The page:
To help restore vision of people with certain forms of visual impairment, scientists from Stanford University in California have developed what they call 'flexible retinal implant'.
According to researcher Rostam Dinyari, conditions such as age-related macular degeneration occur when some of the photoreceptors in the eye stop functioning properly.
Although other parts of the eye still work, it might be possible to restore vision using an implant that mimics the photoreceptor layer.
The flexible silicon implant have been developed by carving deep grooves into the silicon between adjacent solar cell pixels, reports New Scientist magazine.nserted over the most damaged part of the retina, the implant contains a camera that would capture video, convert it to near-infrared signals and project it directly onto the implant.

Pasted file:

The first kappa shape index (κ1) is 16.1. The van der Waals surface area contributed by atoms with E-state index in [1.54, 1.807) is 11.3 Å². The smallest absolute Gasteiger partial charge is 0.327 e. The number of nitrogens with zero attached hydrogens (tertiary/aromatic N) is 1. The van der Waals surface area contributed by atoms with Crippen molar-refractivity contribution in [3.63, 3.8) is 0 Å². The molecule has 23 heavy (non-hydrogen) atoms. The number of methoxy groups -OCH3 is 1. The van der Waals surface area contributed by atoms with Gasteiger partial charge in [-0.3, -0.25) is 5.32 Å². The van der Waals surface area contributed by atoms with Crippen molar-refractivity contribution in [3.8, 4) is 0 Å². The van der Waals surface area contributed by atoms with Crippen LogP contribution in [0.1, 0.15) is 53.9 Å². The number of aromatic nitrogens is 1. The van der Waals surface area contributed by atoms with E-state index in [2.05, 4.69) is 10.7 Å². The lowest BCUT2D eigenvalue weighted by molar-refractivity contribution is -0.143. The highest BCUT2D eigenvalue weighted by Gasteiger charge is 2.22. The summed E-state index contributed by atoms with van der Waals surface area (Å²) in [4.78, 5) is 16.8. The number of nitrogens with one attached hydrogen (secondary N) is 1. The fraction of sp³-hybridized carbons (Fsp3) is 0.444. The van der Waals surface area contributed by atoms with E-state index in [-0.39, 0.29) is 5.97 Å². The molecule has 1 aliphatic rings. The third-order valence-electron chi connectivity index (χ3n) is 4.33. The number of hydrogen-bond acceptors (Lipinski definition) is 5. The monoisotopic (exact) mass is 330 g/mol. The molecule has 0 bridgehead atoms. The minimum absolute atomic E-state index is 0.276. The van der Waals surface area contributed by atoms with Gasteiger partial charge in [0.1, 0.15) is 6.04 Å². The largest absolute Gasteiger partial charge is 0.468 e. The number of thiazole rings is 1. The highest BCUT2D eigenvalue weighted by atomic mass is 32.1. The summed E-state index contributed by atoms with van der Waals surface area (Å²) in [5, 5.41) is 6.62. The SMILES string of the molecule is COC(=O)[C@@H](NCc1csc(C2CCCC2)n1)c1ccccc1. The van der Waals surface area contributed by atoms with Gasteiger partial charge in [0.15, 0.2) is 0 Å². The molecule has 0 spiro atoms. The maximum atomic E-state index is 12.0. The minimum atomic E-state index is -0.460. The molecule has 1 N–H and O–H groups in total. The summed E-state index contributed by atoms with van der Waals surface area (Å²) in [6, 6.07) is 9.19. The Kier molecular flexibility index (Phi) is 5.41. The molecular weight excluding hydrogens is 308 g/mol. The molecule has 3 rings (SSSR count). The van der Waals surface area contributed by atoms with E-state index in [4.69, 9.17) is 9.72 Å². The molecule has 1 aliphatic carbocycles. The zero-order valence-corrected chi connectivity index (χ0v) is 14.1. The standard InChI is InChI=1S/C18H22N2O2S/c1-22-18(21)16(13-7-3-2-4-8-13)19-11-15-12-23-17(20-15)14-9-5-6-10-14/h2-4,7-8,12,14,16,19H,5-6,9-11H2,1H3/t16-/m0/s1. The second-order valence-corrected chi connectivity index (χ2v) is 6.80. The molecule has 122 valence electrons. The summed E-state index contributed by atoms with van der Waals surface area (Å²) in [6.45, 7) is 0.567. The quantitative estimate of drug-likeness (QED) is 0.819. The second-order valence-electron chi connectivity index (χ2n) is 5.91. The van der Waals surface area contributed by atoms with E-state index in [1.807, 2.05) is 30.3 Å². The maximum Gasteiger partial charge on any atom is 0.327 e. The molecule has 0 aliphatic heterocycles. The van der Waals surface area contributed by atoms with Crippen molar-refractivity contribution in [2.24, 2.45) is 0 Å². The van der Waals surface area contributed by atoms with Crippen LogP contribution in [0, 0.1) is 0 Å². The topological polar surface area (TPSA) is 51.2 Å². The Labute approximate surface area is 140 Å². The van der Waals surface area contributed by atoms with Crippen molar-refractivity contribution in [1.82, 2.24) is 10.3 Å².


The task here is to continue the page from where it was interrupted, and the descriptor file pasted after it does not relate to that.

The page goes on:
When hit by the light, the solar cells inject current patterns corresponding to the projected images into neural tissue, which ultimately arrive at the visual cortex via the optic nerve, which send signals to the brain.
The trials conducted on retinas extracted from pigs showed that the implant could be inserted without damaging the fragile solar cell array.
The team is now planning to implant the device into a live pig soon, before testing it in humans.
The study was presented at the 2009 IEDM conference in Baltimore, Maryland.